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Hydraulic Lift

Hydraulic Lift

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Hydraulic Lift

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  1. Hydraulic Lift UNI Plant Physiology Spring 2010

  2. Observations I Deep and shallow roots(or deep roots only) Shallow roots www.sustland.umn.edu http://pubs.caes.uga.edu/caespubs/pubcd/B1073-w/B1073-17.gif

  3. Observations II • Small, shallow rooted plants near plants with both deep and shallow roots • Surrounding soil bare • Especially seen with limited soil moisture http://www.ovrp.org/vegetation/images/coast_cholla.jpg

  4. Explanations • Old version: larger plant shaded smaller one, kept it from losing so much water • New version • Shade still counts • Additional source of water: hydraulic lift • Big plant “waters” small plant at night

  5. Day dawns Light and temperature increase, stomata open, and transpiration begins. Water is pulled up the trunk from the roots. Shallow rooted plants transpire, with water moving from surface soil to roots. Transpiration stops in the shallow rooted plant. Water moves into surface roots from surface soil. As transpiration continues, the surface soil dries out. Water moves into the roots from the soil.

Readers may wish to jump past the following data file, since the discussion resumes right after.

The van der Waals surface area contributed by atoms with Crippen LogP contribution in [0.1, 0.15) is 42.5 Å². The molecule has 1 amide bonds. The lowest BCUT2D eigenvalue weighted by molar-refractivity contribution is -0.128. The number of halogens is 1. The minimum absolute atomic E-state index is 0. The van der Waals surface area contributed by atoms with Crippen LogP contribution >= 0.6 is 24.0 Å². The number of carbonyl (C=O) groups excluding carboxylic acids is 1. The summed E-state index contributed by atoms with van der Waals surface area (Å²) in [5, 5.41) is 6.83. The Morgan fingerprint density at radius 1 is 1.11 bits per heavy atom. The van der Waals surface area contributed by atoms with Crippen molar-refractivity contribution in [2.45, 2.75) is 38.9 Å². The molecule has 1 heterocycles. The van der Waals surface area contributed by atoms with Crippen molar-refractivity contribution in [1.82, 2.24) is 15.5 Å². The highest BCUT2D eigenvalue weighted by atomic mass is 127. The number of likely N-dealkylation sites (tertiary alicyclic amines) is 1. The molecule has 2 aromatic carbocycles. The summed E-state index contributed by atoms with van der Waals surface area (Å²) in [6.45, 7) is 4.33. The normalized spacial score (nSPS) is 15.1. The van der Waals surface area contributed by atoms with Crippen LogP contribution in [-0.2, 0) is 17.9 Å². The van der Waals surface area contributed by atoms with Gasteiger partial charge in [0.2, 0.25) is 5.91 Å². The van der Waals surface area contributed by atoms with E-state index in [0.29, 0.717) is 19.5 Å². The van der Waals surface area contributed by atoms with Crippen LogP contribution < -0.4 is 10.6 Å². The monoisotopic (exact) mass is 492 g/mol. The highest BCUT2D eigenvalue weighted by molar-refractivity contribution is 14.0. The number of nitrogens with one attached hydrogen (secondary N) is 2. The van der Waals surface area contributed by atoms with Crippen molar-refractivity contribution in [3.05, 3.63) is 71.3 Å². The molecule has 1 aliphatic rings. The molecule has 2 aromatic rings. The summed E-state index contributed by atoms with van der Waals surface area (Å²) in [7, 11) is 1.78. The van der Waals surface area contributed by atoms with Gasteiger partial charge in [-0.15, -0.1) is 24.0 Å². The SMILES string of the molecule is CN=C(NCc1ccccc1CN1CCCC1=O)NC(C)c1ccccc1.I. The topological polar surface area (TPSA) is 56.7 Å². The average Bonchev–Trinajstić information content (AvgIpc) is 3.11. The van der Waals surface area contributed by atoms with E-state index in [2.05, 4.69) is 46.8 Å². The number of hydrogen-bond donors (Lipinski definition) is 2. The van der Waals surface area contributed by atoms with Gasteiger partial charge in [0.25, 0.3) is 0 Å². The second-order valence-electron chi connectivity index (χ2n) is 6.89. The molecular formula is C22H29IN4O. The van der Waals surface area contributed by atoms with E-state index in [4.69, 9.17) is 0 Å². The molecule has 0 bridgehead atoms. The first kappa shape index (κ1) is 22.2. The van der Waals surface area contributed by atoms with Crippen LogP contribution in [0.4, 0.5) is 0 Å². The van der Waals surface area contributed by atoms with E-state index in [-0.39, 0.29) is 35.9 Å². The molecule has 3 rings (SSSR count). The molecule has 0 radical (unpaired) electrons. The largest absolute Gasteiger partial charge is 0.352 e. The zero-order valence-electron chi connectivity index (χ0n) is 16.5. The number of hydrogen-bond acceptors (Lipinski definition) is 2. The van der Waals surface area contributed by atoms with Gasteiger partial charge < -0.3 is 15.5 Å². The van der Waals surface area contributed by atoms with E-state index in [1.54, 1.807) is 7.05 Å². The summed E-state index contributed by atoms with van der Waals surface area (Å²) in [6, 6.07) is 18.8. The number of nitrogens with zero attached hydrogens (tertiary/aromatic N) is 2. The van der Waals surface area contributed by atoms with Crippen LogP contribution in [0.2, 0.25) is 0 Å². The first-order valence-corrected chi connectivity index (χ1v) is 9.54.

6. Night falls Transpiration stops when light levels decrease. Hours later, the surface soil has been rehydrated via the roots. Water moves from the wet roots to the dry surface soil. Groundwater moves into deeper roots.

  7. Evidence • Root depths need to be right • Groundwater must be present • Soil samples change moisture the right way through day and night • Transpired water • Rainwater and groundwater are different (isotope ratios) • We see groundwater transpired by small plant

  8. Hydraulic lift • Groundwater to shallow rooted plants • When little surface water available • Uses plants with deep and shallow roots • Not dew making this soil moist at night • Another cool water relations story

  9. bergv@uni.edu 2008